LGBT activism in the Spring Revolution is not just identity politics (even though the name itself says so) but is creative enough to incorporate other subordinate fellows into it. We have seen this change because this activism/queer counterpublic comes from the people and is not restricted by NGO politics.

“On the Day When Guardian Spirits Had Homosexual Sex”

The fourth protest writing I analyze is a video poem, posted on Facebook on 1 January 2023 by the account “Art Rebel – အနုပညာသူပုန်”. According to Facebook, the page has 81,000 followers, and is based in Bangkok, Thailand (after the 2021 coup, many political activists and others went to exile, some to third countries such as the United States, but most to neighboring Thailand and India). The Facebook page usually posts poems and fundraises for PDFs. The video poem I discuss has 2,600 likes, 116 comments, 614 shares, and 22,000 views, with a duration of two minutes and fifty-five seconds. Its title is “On the Day When Guardian Spirits Had Homosexual Sex” and is written by someone with the pseudonym သွေးစက်နီ (in English: red blood drop). The video poem is narrated by a male. It can be translated as:

On the day when guardian spirits had homosexual sex, martyrs were executed by hanging. In a nation crowded with funerals, those who fuck anuses and those whose anuses are fucked, those uncivilized tarzans, all felt heated and enjoyed getting fucked by Min Aung Hlaing. Without any respect for the executed martyr who said, “Justice will prevail”, those uneducated people howled … When the guardian spirits enjoyed getting fucked by Min Aung Hlaing, the gun won over justice. Jungle rules, motherfuckers with hungry/horny butts, licking bones given out by their masters … Hey, motherfucker dogs, Min Aung Hlaing is a motherfucker. Hey, sons of prostitutes, Min Aung Hlaing is a motherfucker. Don’t regret only when your mothers are fucked by dogs/soldiers of Min Aung Hlaing. How many poets would have to die so that you can get 5,000 Myanmar Kyat (roughly US $2.50)? Guardian spirits do not watch over this nation.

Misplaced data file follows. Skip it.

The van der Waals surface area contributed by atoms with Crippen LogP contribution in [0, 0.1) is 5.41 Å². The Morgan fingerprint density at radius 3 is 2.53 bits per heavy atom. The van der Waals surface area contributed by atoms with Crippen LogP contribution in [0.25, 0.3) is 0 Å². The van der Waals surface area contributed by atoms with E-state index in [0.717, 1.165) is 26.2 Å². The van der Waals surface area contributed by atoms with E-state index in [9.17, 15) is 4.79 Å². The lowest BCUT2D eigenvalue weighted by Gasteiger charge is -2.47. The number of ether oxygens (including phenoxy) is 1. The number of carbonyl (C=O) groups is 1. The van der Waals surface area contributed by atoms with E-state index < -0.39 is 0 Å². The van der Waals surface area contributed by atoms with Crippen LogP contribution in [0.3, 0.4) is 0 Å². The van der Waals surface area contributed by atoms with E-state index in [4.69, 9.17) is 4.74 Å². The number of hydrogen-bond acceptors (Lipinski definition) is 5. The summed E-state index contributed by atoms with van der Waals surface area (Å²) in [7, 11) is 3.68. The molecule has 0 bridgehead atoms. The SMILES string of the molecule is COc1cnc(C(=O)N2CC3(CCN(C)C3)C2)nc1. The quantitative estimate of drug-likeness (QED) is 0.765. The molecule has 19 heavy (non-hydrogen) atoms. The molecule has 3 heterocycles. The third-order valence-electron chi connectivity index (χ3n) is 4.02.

To give some context, this video supposedly calls for all Burmese people, in exile or within the country, to join the revolution, and to condemn those who side with the military, (allegedly) taking money from them and participating in military-organized events. The martyrs mentioned in this poetry reading are believed to be Phyo Zeyar Thaw, hip-hop singer, Kyaw Min Yu, aka Ko Jimmy, a 1988 Uprising student leader, and Hla Myo Aung and Aung Thura Zaw, two civilian political prisoners who were executed by the military regime.

Phyo Zeyar Thaw was arrested on terrorism charges on 17 November 2021. Kyaw Min Yu was arrested at his home on October 24, 2021, on the charges of inciting unrest with his social media posts. Hla Myo Aung and Aung Thura Zaw were arrested in March 2021 for allegedly killing a military informant. State media reported the news of their deaths on 25 July 2022. The last time Myanmar’s military rulers carried out capital punishment was in 1988. (At that time, the military put more than 100 people on death row with charges such as inciting unrest or killing informants. Beginning executions anew in 2022 is thought to be aimed at instilling fear in the public so they do not rebel.) These deaths were shocking, and the poet’s anger is understandable, but I must point out how their rage was misplaced.

To go back to the analysis, the poet refers to Min Aung Hlaing and soldiers as dogs and motherfuckers. Those (guardian spirits and people) who sided with the military are referred to as enjoying anal sex, as uncivilized “tarzans”, as uneducated, prostitutes’ sons, as dogs obeying their masters, and those whose arseholes are begging to be fucked. Out of these many accusations, I focus on the homosexual acts and the “tarzan” label.